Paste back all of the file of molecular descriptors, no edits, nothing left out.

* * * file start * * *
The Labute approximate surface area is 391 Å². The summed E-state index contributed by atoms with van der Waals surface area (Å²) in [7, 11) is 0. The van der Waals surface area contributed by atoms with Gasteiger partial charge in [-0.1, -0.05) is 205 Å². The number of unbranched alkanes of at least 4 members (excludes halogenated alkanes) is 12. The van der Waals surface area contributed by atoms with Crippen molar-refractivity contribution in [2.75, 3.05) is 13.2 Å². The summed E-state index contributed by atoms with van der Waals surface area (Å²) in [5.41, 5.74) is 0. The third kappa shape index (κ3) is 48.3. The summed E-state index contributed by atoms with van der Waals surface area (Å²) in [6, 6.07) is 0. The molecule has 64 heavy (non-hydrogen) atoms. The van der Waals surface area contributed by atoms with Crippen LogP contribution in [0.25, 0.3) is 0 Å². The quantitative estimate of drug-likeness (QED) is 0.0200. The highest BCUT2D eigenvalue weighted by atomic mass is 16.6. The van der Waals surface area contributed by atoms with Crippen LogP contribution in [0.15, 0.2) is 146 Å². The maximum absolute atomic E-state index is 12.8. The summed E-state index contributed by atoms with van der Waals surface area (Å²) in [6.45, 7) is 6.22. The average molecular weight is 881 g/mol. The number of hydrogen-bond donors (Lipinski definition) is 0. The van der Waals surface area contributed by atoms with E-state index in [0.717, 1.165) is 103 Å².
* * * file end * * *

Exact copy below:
The Labute approximate surface area is 391 Å². The summed E-state index contributed by atoms with van der Waals surface area (Å²) in [7, 11) is 0. The van der Waals surface area contributed by atoms with Gasteiger partial charge in [-0.1, -0.05) is 205 Å². The number of unbranched alkanes of at least 4 members (excludes halogenated alkanes) is 12. The van der Waals surface area contributed by atoms with Crippen molar-refractivity contribution in [2.75, 3.05) is 13.2 Å². The summed E-state index contributed by atoms with van der Waals surface area (Å²) in [5.41, 5.74) is 0. The third kappa shape index (κ3) is 48.3. The summed E-state index contributed by atoms with van der Waals surface area (Å²) in [6, 6.07) is 0. The molecule has 64 heavy (non-hydrogen) atoms. The van der Waals surface area contributed by atoms with Crippen LogP contribution in [0.25, 0.3) is 0 Å². The quantitative estimate of drug-likeness (QED) is 0.0200. The highest BCUT2D eigenvalue weighted by atomic mass is 16.6. The van der Waals surface area contributed by atoms with Crippen LogP contribution in [0.15, 0.2) is 146 Å². The maximum absolute atomic E-state index is 12.8. The summed E-state index contributed by atoms with van der Waals surface area (Å²) in [6.45, 7) is 6.22. The average molecular weight is 881 g/mol. The number of hydrogen-bond donors (Lipinski definition) is 0. The van der Waals surface area contributed by atoms with E-state index in [0.717, 1.165) is 103 Å².